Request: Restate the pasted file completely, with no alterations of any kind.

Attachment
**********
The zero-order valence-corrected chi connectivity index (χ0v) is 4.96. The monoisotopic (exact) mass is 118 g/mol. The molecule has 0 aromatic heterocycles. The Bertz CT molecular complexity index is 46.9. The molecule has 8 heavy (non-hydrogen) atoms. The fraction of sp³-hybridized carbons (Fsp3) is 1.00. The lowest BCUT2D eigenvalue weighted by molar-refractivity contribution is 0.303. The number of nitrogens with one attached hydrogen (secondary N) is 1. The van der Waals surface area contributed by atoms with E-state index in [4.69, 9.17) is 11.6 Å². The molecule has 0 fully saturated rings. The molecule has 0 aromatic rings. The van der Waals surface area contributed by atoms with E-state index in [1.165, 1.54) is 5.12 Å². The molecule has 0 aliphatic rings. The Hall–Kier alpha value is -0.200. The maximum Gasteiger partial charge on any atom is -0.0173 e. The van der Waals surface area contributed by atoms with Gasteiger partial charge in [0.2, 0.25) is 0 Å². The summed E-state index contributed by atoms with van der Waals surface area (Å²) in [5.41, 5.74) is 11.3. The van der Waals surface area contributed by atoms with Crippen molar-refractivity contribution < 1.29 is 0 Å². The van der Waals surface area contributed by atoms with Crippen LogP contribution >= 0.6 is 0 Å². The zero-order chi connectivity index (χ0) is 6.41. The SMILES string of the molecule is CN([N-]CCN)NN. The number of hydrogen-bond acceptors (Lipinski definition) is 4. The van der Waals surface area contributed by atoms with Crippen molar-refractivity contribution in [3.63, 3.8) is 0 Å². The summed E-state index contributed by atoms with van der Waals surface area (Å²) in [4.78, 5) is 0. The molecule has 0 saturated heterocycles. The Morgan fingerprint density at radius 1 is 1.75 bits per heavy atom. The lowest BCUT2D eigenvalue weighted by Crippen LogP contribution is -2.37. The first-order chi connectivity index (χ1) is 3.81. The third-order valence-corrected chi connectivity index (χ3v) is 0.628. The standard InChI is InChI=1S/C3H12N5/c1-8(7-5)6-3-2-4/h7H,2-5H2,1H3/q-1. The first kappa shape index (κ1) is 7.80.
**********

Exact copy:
The zero-order valence-corrected chi connectivity index (χ0v) is 4.96. The monoisotopic (exact) mass is 118 g/mol. The molecule has 0 aromatic heterocycles. The Bertz CT molecular complexity index is 46.9. The molecule has 8 heavy (non-hydrogen) atoms. The fraction of sp³-hybridized carbons (Fsp3) is 1.00. The lowest BCUT2D eigenvalue weighted by molar-refractivity contribution is 0.303. The number of nitrogens with one attached hydrogen (secondary N) is 1. The van der Waals surface area contributed by atoms with E-state index in [4.69, 9.17) is 11.6 Å². The molecule has 0 fully saturated rings. The molecule has 0 aromatic rings. The van der Waals surface area contributed by atoms with E-state index in [1.165, 1.54) is 5.12 Å². The molecule has 0 aliphatic rings. The Hall–Kier alpha value is -0.200. The maximum Gasteiger partial charge on any atom is -0.0173 e. The van der Waals surface area contributed by atoms with Gasteiger partial charge in [0.2, 0.25) is 0 Å². The summed E-state index contributed by atoms with van der Waals surface area (Å²) in [5.41, 5.74) is 11.3. The van der Waals surface area contributed by atoms with Crippen molar-refractivity contribution < 1.29 is 0 Å². The van der Waals surface area contributed by atoms with Crippen LogP contribution >= 0.6 is 0 Å². The zero-order chi connectivity index (χ0) is 6.41. The SMILES string of the molecule is CN([N-]CCN)NN. The number of hydrogen-bond acceptors (Lipinski definition) is 4. The van der Waals surface area contributed by atoms with Crippen molar-refractivity contribution in [3.63, 3.8) is 0 Å². The summed E-state index contributed by atoms with van der Waals surface area (Å²) in [4.78, 5) is 0. The molecule has 0 saturated heterocycles. The Morgan fingerprint density at radius 1 is 1.75 bits per heavy atom. The lowest BCUT2D eigenvalue weighted by Crippen LogP contribution is -2.37. The first-order chi connectivity index (χ1) is 3.81. The third-order valence-corrected chi connectivity index (χ3v) is 0.628. The standard InChI is InChI=1S/C3H12N5/c1-8(7-5)6-3-2-4/h7H,2-5H2,1H3/q-1. The first kappa shape index (κ1) is 7.80.